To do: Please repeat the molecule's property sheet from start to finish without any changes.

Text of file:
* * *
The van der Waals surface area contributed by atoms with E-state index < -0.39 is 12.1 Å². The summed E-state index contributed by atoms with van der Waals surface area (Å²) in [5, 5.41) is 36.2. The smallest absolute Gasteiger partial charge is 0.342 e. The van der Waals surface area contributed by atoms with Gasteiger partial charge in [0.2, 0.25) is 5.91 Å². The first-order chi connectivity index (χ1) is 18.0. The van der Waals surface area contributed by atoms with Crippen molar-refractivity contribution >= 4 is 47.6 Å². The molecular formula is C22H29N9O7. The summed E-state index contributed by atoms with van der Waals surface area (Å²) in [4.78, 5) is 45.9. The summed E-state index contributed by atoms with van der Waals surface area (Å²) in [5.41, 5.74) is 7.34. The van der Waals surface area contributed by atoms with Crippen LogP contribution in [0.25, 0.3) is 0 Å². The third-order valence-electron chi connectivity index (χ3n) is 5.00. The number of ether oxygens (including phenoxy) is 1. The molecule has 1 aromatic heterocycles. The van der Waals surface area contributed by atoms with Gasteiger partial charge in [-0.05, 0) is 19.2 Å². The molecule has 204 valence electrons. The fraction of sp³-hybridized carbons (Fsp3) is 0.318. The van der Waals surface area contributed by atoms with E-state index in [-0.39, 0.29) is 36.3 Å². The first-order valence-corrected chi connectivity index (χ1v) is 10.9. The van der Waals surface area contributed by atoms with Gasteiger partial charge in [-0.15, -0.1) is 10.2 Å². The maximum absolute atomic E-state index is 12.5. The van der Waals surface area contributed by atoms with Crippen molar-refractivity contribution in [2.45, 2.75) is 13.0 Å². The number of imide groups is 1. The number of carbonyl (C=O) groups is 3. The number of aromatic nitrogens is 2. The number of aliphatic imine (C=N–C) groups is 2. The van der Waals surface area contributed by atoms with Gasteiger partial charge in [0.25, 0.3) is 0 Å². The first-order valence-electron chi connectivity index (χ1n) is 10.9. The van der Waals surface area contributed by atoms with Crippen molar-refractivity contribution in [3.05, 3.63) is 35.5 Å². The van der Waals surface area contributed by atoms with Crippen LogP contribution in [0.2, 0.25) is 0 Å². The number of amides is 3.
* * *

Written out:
The van der Waals surface area contributed by atoms with E-state index < -0.39 is 12.1 Å². The summed E-state index contributed by atoms with van der Waals surface area (Å²) in [5, 5.41) is 36.2. The smallest absolute Gasteiger partial charge is 0.342 e. The van der Waals surface area contributed by atoms with Gasteiger partial charge in [0.2, 0.25) is 5.91 Å². The first-order chi connectivity index (χ1) is 18.0. The van der Waals surface area contributed by atoms with Crippen molar-refractivity contribution >= 4 is 47.6 Å². The molecular formula is C22H29N9O7. The summed E-state index contributed by atoms with van der Waals surface area (Å²) in [4.78, 5) is 45.9. The summed E-state index contributed by atoms with van der Waals surface area (Å²) in [5.41, 5.74) is 7.34. The van der Waals surface area contributed by atoms with Crippen LogP contribution in [0.25, 0.3) is 0 Å². The third-order valence-electron chi connectivity index (χ3n) is 5.00. The number of ether oxygens (including phenoxy) is 1. The molecule has 1 aromatic heterocycles. The van der Waals surface area contributed by atoms with Gasteiger partial charge in [-0.05, 0) is 19.2 Å². The molecule has 204 valence electrons. The fraction of sp³-hybridized carbons (Fsp3) is 0.318. The van der Waals surface area contributed by atoms with E-state index in [-0.39, 0.29) is 36.3 Å². The first-order valence-corrected chi connectivity index (χ1v) is 10.9. The van der Waals surface area contributed by atoms with Gasteiger partial charge in [-0.15, -0.1) is 10.2 Å². The maximum absolute atomic E-state index is 12.5. The van der Waals surface area contributed by atoms with Crippen molar-refractivity contribution in [2.45, 2.75) is 13.0 Å². The number of imide groups is 1. The number of carbonyl (C=O) groups is 3. The number of aromatic nitrogens is 2. The number of aliphatic imine (C=N–C) groups is 2. The van der Waals surface area contributed by atoms with Gasteiger partial charge in [0.25, 0.3) is 0 Å². The first-order valence-electron chi connectivity index (χ1n) is 10.9. The van der Waals surface area contributed by atoms with Crippen molar-refractivity contribution in [3.05, 3.63) is 35.5 Å². The van der Waals surface area contributed by atoms with Crippen LogP contribution in [0.2, 0.25) is 0 Å². The number of amides is 3.